So I was pretty amazed by the colors put together by the designer for Valentino, Pierpaolo Piccioli, and while I can’t pretend to really absorb what he said (above), I do speak the language of color, and thought you might like to see some of his designs, shown recently in the magical city of Venice, Italy. The contrast between that very old city with its own recent struggles with over-tourism, pollution and dwindling residents is a perfect contrast and foil to the glamorous, hand-sewn clothing made with extraordinary precision with pricey fabrics.
As Vanessa Friedman of the New York Times wrote: “[The designer Piccioli] has been conversing with contemporary artists — about their work, sure, but mostly about life in general, process, emotion, what turns them on — thinking about how to integrate their points of commonality in cloth…The result — shown at sunset beneath the brick arches of the former shipbuilding yard of Venice, with water lapping at the edges of the runway…was as powerful an argument for the interconnectedness of time, human connection and creativity as anything fashion has produced. The lushness of Mr. Piccioli’s palette — as a designer, he is the best colorist since Yves Saint Laurent — was on full display; so was his throwaway elegance, and his generosity. Not just to his atelier (his show notes name-checked the individuals who sewed each garment [italics are mine]) but to the bodies that will wear the clothes.”
So, what do I see?
In the above image, I see scale: large shapes on a larger garment, then those same large shapes on a more narrow profile of a dress. The designer plays with scale in many of his other pieces, using different shapes to emphasize different parts of the body, and different lines (like those flowing hats!).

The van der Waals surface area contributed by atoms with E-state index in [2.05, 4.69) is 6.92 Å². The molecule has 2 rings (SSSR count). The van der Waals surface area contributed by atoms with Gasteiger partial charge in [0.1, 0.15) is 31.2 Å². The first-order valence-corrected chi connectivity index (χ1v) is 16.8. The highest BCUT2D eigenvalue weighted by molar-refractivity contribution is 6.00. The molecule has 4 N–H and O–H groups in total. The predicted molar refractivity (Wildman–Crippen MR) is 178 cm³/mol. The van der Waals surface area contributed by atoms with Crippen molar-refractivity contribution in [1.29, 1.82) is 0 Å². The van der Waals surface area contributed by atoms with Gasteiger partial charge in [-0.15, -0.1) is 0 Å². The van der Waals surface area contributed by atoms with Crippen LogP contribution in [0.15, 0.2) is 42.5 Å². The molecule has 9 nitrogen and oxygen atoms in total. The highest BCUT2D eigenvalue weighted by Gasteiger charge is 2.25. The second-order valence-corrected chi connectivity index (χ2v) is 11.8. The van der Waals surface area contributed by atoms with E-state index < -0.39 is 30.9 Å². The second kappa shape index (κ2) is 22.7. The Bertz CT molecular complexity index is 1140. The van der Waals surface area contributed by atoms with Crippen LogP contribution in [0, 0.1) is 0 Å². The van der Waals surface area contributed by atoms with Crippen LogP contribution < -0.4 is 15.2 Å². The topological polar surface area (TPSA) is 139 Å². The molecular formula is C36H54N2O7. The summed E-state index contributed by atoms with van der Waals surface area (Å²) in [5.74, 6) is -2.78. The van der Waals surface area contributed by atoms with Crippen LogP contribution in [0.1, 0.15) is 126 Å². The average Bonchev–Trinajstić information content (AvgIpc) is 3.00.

I also see a lot of color blocking: large swaths of color against slivers of color (a bit of scale, again), causing each to accent the other. This collection is not about fussy little prints. Mostly I see lush, elegant and rich, deep colors:
This palette is missing the mint of the shirt. Sure, it’s a metallic shimmer of color and hard to catch, but that really makes this grouping, in my mind.
In this one, the palette generator is capturing a lot of the background, but it’s that’s slice of bubble-gum pink against those deep coral trousers which really caught my eye. The grey isn’t those flat greys we are used to seeing in our quilting fabrics, but a soft mellow gray, warmed up slightly, but not heading towards taupe or green-gray — maybe a deep off-white?
Orchid appears to be heading our way, but a vivid hue of that color, especially when paired with bright jungle green.
While the palette generator captured a lot of the background (I don’t see that pinky brown anywhere on the model), this palette is a “be-still-my-heart” series of shades for me as I love aqua blue. But it’s a new take on that–a refreshing deeper shade.